Capitec’s* annual results for the year ended 29 February teach us two important things right now. Firstly, while they were excellent, results to 29 February of this year are meaningless. Anything before Covid-19 became a pandemic is interesting but tells us nothing about the next few years.
The bigger point is the disappearing dividends. Headline earnings per share was up 19% but the dividend was cancelled. If we take the 2019 final dividend of 1 120c per share and increase it by 19%, that would have been 1 332c. But dividends are disappearing fast. Earlier in April the Prudential Authority of the South African Reserve Bank (SARB) requested local banks not to pay “dividends on ordinary shares and no payments of cash bonuses to executive officers and material risk takers … in 2020”.
This makes sense. Sure, Capitec and the other banks have strong balance sheets and very adequate capital adequacy ratio requirements. But Covid-19 is the great unknown and conserving cash for now is good business sense. In Capitec’s case, skipping the dividend saves the company a little over R1.5bn, which may go a long way; Covid-19 will lead to rising bad debts, increased expenses and lower business activity for at least the rest of 2020 and likely for a few years going forward.
Other financial industry companies will also have a hard look at dividends; the property sector is already delaying and will certainly start cancelling dividend payments. In fact, it’s only miners that will really continue with dividends and – to a lesser degree – food retail outlets, which carry less risk and continue to operate during the lockdown.
For me, not receiving dividends is not the end of the world. I like the cash flow that comes from them, but I’m not using that money for living; I rather just invest it back into the market.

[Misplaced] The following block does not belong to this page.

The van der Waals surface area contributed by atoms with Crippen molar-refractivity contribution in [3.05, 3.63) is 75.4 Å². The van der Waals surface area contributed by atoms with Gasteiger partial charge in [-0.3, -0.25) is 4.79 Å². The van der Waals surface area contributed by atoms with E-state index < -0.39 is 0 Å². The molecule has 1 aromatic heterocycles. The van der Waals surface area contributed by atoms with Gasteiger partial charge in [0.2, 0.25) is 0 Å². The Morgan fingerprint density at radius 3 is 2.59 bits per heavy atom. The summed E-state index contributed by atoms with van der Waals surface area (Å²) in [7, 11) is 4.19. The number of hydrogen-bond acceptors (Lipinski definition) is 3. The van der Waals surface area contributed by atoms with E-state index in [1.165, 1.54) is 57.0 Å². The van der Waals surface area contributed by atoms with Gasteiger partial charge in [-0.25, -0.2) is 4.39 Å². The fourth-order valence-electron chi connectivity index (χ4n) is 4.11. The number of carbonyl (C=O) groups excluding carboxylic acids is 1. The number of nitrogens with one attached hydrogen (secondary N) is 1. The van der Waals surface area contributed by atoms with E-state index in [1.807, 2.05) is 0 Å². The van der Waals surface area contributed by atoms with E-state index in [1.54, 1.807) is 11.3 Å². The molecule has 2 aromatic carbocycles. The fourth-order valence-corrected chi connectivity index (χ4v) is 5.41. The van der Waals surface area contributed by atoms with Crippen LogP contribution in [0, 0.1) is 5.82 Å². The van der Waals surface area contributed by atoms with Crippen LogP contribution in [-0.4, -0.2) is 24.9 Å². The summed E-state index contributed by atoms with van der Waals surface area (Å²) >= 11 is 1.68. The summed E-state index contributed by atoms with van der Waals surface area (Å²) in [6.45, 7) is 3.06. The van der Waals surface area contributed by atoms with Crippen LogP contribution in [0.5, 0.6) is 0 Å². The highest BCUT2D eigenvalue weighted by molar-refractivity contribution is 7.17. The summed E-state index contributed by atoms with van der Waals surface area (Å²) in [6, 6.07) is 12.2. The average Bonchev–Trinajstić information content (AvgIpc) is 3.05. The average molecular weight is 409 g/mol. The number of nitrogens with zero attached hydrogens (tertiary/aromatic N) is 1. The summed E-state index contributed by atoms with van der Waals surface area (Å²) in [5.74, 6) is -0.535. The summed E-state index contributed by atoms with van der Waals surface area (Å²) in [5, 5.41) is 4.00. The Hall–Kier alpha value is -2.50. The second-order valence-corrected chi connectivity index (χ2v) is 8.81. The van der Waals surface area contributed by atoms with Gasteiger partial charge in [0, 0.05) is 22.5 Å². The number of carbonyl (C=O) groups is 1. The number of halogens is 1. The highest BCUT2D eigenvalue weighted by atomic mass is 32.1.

But for a significant portion of investors dividends are a particularly important part of their retirement strategy as cash flow for living expenses, not reinvesting. An alternative that I have written about before in finweek is preference shares, which pay chunky dividends. Grindrod’s preference share, for example, and – at one point – major bank preference shares, offered yields of over 13% in recent weeks.
The SARB’s statement does not preclude paying these dividends, but there remains a problem. These dividend payments are linked to the prime rate, and they average at about 80% of the prime interest rate and based on the preference share issue price. But prime is now 7.75%, having been cut by 2.25 percentage points this year already, with more cuts a distinct possibility. So, these preference share yields are falling. One benefit is that they’re taxed as dividends at 20%. Still, an investor is getting less yield.
There is, however, another option – the RSA Retail Savings Bonds from National Treasury. The fixed two-year rate is 7.75%, three-year 9% and the five-year a whopping 11.5%. That’s impressive, but some terms and conditions apply. They are fixed term with interest paid twice a year or monthly for pensioners. The capital can be withdrawn early (after a year) but a penalty applies and, most importantly, is the tax consideration. The interest you receive on these bonds is taxable.
The first R23 800 of interest income is exempt if you are under 65. If you are older, then the first R34 500 is tax exempt. Any interest above these amounts is added to your income and taxed accordingly at your marginal tax rate. So, these bonds may not be the most tax-effective investment vehicle for larger sums of money, but right now an 11.5% return before tax is attractive, especially if income is important to you.
These bonds have to be bought directly from Treasury’s website and the rate offered changes monthly, so May’s rate could be higher or lower than April’s. But don’t try to time this. If you like the rate, grab it.
*The writer owns shares in Capitec.